This paper presents for the first time deep images obtained at 6 different wavelengths, from the UV of the GUViCS project to the optical and near-infrared obtained in the context of the Next Generation Virgo Survey with MegaCam on CFHT. Originally, these large observational campaigns were planned to study the Virgo cluster, but they also allow us to study background objects like Malin 1. The images offer us a new view of this spectacular galaxy, the largest galactic disk known, with a diameter above 250 kilo-parsec (in comparison, our Milky Way is only about 30 kpc wide).
The team of researchers extracted from these data the variation of the luminosity with the distance to the center of the galaxy, as well as the variation of the colors (corresponding to the ratios between the luminosity at various wavelengths). These colors strongly depends on the star formation history. The comparison of the observations with predictions of various numerical models allowed the team to estimate for the first time what must have been the history of star formation in the giant disk of Malin 1. It suggests that the giant disk has been in place for several Gyr, and that star formation proceed at a regular long-term rhythm despite the very low density.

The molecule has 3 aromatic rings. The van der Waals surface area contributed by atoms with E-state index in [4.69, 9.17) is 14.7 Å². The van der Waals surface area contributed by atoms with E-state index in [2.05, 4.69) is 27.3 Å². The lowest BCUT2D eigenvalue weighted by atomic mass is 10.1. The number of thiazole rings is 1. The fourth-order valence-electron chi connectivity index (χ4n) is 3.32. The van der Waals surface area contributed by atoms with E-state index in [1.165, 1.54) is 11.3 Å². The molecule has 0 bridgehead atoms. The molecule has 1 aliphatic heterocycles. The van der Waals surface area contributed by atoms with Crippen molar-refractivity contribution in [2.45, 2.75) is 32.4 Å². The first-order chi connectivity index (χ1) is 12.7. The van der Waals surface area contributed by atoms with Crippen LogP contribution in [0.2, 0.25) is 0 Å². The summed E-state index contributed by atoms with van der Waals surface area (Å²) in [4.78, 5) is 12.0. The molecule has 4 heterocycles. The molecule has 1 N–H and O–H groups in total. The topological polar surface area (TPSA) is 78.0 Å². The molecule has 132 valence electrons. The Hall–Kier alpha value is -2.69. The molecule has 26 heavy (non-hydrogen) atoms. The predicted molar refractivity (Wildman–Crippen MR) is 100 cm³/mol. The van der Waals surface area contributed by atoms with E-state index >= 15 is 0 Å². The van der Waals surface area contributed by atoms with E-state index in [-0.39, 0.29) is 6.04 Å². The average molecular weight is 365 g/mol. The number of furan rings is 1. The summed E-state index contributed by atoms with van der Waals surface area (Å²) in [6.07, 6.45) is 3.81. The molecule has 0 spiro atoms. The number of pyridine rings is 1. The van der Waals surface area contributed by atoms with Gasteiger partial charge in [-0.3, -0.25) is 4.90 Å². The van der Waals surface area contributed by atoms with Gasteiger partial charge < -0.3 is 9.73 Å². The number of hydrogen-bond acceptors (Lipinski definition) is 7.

This result is important as it clearly contradicts a scenario proposed a few years ago predicting that these giant galaxies are formed during violent interactions. Moreover, in the context of the cosmological formation of galaxies, numerous fusions and interaction should have perturbed the disk of Malin 1. The formation of such a structure and its survival for very long time offers then a challenge for cosmological simulations of the formation of galaxies.
What is the future of Malin 1? The giant disk contains a large quantity of gas in which star formation will keep proceeding at a low rate for billions of years, increasing progressively the stellar mass of the galaxy. Unless another galaxy comes in the picture to interact with Malin 1 and totally change its destiny. Few galaxies, however, may play this role as Malin 1 is a relatively isolated galaxy.
Dr. Samuel Boissier
Laboratoire d'Astrophysique de Marseille (AMU, CNRS).
Phone number: +33 4 91 05 59 37